England, Wales to be avoided in RWC draw

By Jim Morton,

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    The Wallabies will be hoping to avoid rising England and faltering Six Nations champions Wales when the 2015 Rugby World Cup draw is held early Tuesday morning (AEDT).

    Australia pulled off grinding and somewhat fortunate wins over the English and Welsh in the past three weeks – to guarantee a top pool seeding – but want neither nation drawn alongside them in three years time.

    All will be revealed when the International Rugby Board holds its pool allocation draw at 2am in London, the scene of the next RWC final.

    Ranked No.3 in the world, the Wallabies are in band one on the IRB rankings with defending champions New Zealand, South Africa and France also to be top seeds.

    Despite England’s dominant 38-21 victory over the All Blacks on the weekend, the hosts remain the game’s fifth-ranked nation and stand out as the strongest second-band team, ahead of Ireland, Samoa and Argentina.

    With home support and a young, attacking team, Stuart Lancaster’s men are tipped to be a major contender and 2003 World Cup-winning coach Clive Woodward rightly says none of the top sides want to meet them in pool play.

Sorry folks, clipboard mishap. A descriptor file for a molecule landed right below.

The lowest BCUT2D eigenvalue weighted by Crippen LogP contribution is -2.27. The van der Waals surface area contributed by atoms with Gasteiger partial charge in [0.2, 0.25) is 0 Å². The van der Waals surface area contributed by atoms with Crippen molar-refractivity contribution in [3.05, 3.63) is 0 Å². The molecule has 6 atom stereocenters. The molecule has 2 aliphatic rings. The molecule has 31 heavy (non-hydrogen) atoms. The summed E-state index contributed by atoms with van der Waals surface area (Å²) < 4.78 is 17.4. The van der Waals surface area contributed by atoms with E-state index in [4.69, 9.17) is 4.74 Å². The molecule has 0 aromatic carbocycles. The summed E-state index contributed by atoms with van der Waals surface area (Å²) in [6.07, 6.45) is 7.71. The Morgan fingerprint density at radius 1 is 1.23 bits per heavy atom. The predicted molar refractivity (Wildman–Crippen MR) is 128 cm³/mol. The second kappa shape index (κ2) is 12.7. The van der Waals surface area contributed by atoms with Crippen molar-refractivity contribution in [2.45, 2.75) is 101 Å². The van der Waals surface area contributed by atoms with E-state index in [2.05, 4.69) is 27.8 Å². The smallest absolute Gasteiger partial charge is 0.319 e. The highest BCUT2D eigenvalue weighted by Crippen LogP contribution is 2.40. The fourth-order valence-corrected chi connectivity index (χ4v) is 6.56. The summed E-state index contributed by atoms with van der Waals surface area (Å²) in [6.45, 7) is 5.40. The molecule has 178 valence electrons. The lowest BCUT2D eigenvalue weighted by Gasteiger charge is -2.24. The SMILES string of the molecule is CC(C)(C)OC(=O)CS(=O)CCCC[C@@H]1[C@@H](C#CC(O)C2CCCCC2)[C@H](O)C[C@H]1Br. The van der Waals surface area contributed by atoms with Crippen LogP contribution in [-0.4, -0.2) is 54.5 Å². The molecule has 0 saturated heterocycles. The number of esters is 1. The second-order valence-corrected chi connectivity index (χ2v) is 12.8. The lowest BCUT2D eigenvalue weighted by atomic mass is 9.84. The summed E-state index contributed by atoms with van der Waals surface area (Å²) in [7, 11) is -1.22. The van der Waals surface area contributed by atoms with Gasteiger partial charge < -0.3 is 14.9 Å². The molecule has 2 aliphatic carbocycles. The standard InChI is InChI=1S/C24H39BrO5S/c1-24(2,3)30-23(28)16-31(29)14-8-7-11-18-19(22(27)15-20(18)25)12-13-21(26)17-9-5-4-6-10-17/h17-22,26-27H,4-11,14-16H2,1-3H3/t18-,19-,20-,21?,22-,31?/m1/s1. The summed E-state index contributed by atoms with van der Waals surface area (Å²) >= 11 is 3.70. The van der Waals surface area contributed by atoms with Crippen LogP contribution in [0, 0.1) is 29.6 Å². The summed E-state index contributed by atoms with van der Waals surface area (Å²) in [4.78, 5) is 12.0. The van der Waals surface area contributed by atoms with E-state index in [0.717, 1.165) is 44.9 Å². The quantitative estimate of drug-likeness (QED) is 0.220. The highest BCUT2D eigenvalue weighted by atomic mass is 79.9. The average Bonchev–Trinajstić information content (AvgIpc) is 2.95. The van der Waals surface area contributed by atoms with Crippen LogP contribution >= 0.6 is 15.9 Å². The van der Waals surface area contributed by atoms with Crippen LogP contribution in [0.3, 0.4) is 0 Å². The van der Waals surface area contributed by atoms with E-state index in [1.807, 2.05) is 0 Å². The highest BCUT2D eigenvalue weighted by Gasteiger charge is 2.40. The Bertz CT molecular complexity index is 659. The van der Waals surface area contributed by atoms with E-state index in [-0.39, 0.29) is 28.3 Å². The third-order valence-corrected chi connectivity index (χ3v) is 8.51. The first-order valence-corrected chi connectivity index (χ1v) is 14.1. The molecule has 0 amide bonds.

“It makes the draw fascinating, given England have just demolished New Zealand,” Woodward told the BBC.

    “That one result will make the southern hemisphere teams sit up and say for once ‘we want to keep away from England’.”

    Sidelined Wallabies captain James Horwill stressed home ground advantage would make England a more dangerous prospect.

    “When any team plays at home in a World Cup that’s an advantage for them … you saw that last time with New Zealand,” he told AAP.

    While the Wallabies won’t fear Wales, whoever draws them will automatically find themselves in the “pool of death” as three leading nations will be fighting for two quarter-final spots.

    The Red Dragons went unbeaten through the Six Nations just eight months ago but have slipped to ninth in the world on the back of seven straight losses.